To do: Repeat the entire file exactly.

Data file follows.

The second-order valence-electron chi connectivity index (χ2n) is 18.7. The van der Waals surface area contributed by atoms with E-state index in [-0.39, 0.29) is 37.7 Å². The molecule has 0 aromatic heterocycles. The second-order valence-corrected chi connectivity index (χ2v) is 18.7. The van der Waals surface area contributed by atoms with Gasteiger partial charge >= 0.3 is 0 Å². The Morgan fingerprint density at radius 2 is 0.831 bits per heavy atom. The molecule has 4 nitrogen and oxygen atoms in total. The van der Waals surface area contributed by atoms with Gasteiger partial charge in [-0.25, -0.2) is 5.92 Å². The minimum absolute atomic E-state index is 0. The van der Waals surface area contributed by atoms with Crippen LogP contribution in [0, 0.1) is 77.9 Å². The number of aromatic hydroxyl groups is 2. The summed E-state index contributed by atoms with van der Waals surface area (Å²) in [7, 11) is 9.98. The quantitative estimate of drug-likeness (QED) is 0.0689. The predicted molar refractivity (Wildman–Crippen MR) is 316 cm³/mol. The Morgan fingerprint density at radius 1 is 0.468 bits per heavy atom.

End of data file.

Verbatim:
The second-order valence-electron chi connectivity index (χ2n) is 18.7. The van der Waals surface area contributed by atoms with E-state index in [-0.39, 0.29) is 37.7 Å². The molecule has 0 aromatic heterocycles. The second-order valence-corrected chi connectivity index (χ2v) is 18.7. The van der Waals surface area contributed by atoms with Gasteiger partial charge >= 0.3 is 0 Å². The Morgan fingerprint density at radius 2 is 0.831 bits per heavy atom. The molecule has 4 nitrogen and oxygen atoms in total. The van der Waals surface area contributed by atoms with Gasteiger partial charge in [-0.25, -0.2) is 5.92 Å². The minimum absolute atomic E-state index is 0. The van der Waals surface area contributed by atoms with Crippen LogP contribution in [0, 0.1) is 77.9 Å². The number of aromatic hydroxyl groups is 2. The summed E-state index contributed by atoms with van der Waals surface area (Å²) in [7, 11) is 9.98. The quantitative estimate of drug-likeness (QED) is 0.0689. The predicted molar refractivity (Wildman–Crippen MR) is 316 cm³/mol. The Morgan fingerprint density at radius 1 is 0.468 bits per heavy atom.